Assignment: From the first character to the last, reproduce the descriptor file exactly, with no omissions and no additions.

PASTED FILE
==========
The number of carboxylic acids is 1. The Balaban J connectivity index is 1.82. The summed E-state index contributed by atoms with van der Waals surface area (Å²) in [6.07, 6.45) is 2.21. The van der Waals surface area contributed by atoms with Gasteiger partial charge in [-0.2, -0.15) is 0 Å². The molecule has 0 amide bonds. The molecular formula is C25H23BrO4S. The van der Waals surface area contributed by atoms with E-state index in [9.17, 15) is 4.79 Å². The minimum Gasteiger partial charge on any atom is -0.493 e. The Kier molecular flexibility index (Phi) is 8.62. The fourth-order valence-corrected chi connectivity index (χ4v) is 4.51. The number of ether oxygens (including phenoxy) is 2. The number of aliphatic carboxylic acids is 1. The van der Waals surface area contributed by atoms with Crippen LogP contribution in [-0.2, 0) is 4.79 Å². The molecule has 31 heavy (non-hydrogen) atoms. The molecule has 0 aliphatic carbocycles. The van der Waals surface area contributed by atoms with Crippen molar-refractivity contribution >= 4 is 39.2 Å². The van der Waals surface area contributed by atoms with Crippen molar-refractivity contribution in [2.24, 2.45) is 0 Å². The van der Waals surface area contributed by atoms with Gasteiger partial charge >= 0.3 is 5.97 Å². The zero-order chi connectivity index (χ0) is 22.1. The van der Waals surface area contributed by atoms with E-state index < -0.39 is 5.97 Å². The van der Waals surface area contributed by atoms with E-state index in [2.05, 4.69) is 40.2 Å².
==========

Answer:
The number of carboxylic acids is 1. The Balaban J connectivity index is 1.82. The summed E-state index contributed by atoms with van der Waals surface area (Å²) in [6.07, 6.45) is 2.21. The van der Waals surface area contributed by atoms with Gasteiger partial charge in [-0.2, -0.15) is 0 Å². The molecule has 0 amide bonds. The molecular formula is C25H23BrO4S. The van der Waals surface area contributed by atoms with E-state index in [9.17, 15) is 4.79 Å². The minimum Gasteiger partial charge on any atom is -0.493 e. The Kier molecular flexibility index (Phi) is 8.62. The fourth-order valence-corrected chi connectivity index (χ4v) is 4.51. The number of ether oxygens (including phenoxy) is 2. The number of aliphatic carboxylic acids is 1. The van der Waals surface area contributed by atoms with Crippen LogP contribution in [-0.2, 0) is 4.79 Å². The molecule has 31 heavy (non-hydrogen) atoms. The molecule has 0 aliphatic carbocycles. The van der Waals surface area contributed by atoms with Crippen molar-refractivity contribution >= 4 is 39.2 Å². The van der Waals surface area contributed by atoms with Crippen molar-refractivity contribution in [2.24, 2.45) is 0 Å². The van der Waals surface area contributed by atoms with Gasteiger partial charge >= 0.3 is 5.97 Å². The zero-order chi connectivity index (χ0) is 22.1. The van der Waals surface area contributed by atoms with E-state index < -0.39 is 5.97 Å². The van der Waals surface area contributed by atoms with E-state index in [2.05, 4.69) is 40.2 Å².